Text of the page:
A Scene from A Library: Solitude and a Walk | Teen Ink

A Scene from A Library: Solitude and a Walk

January 21, 2017
By Luckystar78 ELITE, London, Other
Luckystar78 ELITE, London, Other
114 articles 0 photos 97 comments

Favorite Quote:
"..though warm as summer it was fresh as spring." (Thomas Hardy) ("Far from the Madding crowd")

The sky is intoned with flecks of blue, and the golden hue of sunrise tints the white, greyish blocks with a pure amulet of colour. My soft-worn trainers brand the debris in caresses of amour, and the colossal wind strokes the ice-bites on my cheeks and the rush of breaths cool my glistening teeth and chilled lips. The night time is still a distant stranger, and the shadows in the alleyway slip out of the cars and arise on the path, in dark charcoals of art and despair and gloom. The hulking Library stands erect and still; and an ache of hesitation creaks in my bones, and I push open the door and walk inside. The faceless people gather round a brown desk liquidized with shoe polish and the librarians interact with their sunken eyes; and open, fish-like lips, and shout scattered letters out of their hollow eyes. I let my feet carry me to the huge, heavy shelves; and the texts wolf me into little pieces of verse and poetry and prose. The black, printed verbs and the allegoric symbols slither into my lank, dusky hair, and peek inside the treasure of my thoughts; the gold, and feeling and language; and I am filled with a fireplace of activity and movement and emotion. I finger the red-bound spines of the books, essays of philosophy and linguistics and literature, and bustle with my little feet to the desk, and exchange my blue card with volumes of papers.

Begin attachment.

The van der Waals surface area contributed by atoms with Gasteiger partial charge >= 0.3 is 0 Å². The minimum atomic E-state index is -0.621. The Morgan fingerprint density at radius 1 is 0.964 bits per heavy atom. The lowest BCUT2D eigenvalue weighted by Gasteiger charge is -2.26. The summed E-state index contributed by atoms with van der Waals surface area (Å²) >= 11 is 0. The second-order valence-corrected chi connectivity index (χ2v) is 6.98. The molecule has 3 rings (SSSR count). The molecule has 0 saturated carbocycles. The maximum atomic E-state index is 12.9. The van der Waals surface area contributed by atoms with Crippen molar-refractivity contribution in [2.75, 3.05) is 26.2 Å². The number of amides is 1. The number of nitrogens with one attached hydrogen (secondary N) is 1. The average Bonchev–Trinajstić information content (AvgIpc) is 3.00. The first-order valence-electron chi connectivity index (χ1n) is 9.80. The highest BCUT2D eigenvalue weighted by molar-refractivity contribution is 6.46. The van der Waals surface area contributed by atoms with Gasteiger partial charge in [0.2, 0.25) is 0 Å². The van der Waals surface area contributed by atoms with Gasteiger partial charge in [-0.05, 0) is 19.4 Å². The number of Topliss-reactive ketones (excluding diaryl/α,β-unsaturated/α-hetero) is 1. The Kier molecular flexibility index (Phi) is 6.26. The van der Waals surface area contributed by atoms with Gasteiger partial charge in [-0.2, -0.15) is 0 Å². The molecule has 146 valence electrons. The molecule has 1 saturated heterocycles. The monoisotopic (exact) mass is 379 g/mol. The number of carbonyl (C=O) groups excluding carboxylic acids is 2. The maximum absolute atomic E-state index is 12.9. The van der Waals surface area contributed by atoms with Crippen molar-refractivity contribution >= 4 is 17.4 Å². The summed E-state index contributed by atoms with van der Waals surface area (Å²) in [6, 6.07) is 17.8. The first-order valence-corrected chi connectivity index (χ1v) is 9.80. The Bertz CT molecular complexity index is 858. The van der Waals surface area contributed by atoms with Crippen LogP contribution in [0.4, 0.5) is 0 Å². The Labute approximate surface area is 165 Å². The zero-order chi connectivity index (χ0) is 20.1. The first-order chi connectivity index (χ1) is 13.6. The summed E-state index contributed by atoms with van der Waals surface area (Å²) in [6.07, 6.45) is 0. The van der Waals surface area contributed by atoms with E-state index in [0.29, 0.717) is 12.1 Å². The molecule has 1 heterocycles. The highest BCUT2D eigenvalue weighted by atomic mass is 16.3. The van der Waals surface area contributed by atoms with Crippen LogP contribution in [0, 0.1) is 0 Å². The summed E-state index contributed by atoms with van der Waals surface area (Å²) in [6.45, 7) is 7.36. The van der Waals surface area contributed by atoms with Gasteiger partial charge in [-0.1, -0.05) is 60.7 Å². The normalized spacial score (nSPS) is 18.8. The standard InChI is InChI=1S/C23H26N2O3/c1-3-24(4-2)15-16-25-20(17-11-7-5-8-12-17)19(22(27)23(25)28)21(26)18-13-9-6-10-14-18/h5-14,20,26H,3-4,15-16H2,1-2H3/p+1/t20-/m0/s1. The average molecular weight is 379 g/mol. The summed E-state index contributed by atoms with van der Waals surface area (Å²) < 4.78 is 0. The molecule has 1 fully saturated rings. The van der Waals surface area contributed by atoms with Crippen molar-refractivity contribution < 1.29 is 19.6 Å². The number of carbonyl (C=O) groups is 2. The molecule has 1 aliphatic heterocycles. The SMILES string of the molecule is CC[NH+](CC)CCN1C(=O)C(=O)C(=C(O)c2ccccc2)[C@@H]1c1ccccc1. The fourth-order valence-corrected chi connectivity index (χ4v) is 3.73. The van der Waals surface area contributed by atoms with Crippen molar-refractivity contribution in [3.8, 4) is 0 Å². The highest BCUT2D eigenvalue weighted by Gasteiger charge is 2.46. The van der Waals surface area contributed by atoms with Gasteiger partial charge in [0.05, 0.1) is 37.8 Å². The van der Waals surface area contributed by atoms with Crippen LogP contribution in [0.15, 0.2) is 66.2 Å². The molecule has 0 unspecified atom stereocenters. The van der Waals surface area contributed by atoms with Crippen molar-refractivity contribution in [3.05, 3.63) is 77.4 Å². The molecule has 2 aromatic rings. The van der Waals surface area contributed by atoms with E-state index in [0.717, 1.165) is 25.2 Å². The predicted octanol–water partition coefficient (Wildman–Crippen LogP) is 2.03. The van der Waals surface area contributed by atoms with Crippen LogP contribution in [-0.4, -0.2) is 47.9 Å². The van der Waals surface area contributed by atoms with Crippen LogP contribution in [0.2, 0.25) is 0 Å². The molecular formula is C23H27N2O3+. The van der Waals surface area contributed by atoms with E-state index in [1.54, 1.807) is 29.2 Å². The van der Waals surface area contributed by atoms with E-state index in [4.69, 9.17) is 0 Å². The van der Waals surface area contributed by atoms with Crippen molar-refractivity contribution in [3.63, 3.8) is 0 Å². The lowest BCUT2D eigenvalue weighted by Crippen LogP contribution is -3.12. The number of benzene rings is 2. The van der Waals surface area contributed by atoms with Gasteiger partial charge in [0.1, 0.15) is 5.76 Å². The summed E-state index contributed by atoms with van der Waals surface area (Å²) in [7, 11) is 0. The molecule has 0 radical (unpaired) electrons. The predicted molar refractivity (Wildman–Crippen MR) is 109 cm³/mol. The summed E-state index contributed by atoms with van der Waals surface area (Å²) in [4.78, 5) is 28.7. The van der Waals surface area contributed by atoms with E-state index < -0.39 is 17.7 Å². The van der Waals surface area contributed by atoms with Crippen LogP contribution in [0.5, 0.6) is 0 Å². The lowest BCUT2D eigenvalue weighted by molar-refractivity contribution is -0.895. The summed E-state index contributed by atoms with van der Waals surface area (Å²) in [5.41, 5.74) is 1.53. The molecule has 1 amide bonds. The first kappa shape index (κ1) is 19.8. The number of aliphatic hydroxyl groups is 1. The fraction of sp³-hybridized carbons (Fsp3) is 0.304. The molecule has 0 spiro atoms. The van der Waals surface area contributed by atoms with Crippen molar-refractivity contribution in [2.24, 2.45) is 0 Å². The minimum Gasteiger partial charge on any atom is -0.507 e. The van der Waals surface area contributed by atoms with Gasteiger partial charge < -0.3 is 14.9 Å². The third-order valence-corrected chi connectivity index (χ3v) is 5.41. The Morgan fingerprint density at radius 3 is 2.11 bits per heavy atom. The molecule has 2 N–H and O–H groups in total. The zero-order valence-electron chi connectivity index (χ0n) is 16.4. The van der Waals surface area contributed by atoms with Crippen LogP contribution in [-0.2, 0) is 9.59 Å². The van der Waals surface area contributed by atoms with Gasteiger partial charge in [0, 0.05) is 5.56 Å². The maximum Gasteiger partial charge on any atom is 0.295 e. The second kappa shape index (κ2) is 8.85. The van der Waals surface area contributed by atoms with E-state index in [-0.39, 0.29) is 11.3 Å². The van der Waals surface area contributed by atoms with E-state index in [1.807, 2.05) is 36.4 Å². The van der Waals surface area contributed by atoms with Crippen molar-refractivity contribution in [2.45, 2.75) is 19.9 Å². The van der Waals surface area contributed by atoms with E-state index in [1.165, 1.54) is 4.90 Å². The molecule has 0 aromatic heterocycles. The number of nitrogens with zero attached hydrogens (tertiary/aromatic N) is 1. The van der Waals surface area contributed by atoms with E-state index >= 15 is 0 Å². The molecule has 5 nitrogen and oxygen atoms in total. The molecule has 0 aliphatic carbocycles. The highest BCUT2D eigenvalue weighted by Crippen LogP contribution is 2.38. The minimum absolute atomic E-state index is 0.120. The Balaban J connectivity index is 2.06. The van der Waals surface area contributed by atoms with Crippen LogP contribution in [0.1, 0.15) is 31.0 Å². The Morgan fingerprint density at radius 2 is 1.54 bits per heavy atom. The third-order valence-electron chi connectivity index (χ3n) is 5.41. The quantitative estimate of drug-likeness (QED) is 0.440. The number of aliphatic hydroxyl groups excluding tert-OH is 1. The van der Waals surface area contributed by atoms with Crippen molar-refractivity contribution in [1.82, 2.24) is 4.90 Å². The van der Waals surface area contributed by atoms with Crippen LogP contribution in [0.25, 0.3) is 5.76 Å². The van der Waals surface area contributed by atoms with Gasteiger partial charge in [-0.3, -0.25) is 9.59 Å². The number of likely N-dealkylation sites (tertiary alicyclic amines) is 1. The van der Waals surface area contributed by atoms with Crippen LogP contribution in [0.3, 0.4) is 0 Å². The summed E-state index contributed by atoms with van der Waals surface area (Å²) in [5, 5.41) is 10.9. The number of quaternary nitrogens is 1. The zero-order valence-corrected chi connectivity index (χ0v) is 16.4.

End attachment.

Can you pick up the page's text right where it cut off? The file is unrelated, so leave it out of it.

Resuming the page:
I am transformed into the black streets and the rushing reflections of ghosts brush by me, as the light sleets of snow thaw out on the ground, and the flakes burn out on my tongue and create an illusion of landscape.

If it is winter yet I do not know, but my deep, red satchel swings across my back and hits me, hard, in the back; and if it is autumn, then the leaves do not turn amber or crimson and the grass does not dye itself lime; and the conkers do not touch the feet, and scuttle onto the road like footballs.

I still trace the inked pages that gleam with sea and mystic creatures and eclipses; as the scene darkens with shades of blue, and the buildings begin to take on shape and my eyes strain in the mist, and the crimson doormats appear on the rugs. A wild-eyed figure with pupils inflected with ire stumbles into my ray of vision, and spits into the spots of air with a musty-smelling jumper and a white shirt. Gruesome words coil out of her mouth, and distort the atmosphere with whisky, and deceit and might. The irises harden, and I hurry back, the texts smashing into my shoulder; and my footsteps sinking into the now sleeping snow and the mail box closing on my coat.

The curtained house floods with light and warmth, and I drop my little books onto the table top; and the jars of storks rest like a still life at the cliff face of the bench. My creased figure wanders into the front room and I place my satchel at the ground beneath the sofa, with the little old ladies with curled hair painted into the quilted material; and I sink into the silk, velvet cushions.

The sudden silence moves in the air in black, symphonic notes; writhing through the darkness and the candle goes out, leaving me to the gloomy contemplation of my bed, and the open desk with the blank sheet of paper and the vintage pen.

The quiet is the space I live in, the library of my writing, and the illustrations of friends who whisper paragraphs of narrative, and scribbled riddles, and conversations with a hint that when the curtains go down; you may find a red-stamped letter that returns your typed memoirs, with a note gifting you with the memo: “Published.”



The author's comments:

This is an abstract memoir, presenting my experiences in libraries and on walks. It is an opinion piece; unveiling to the reader a little piece of my life, and the restful scenery enclosing it.

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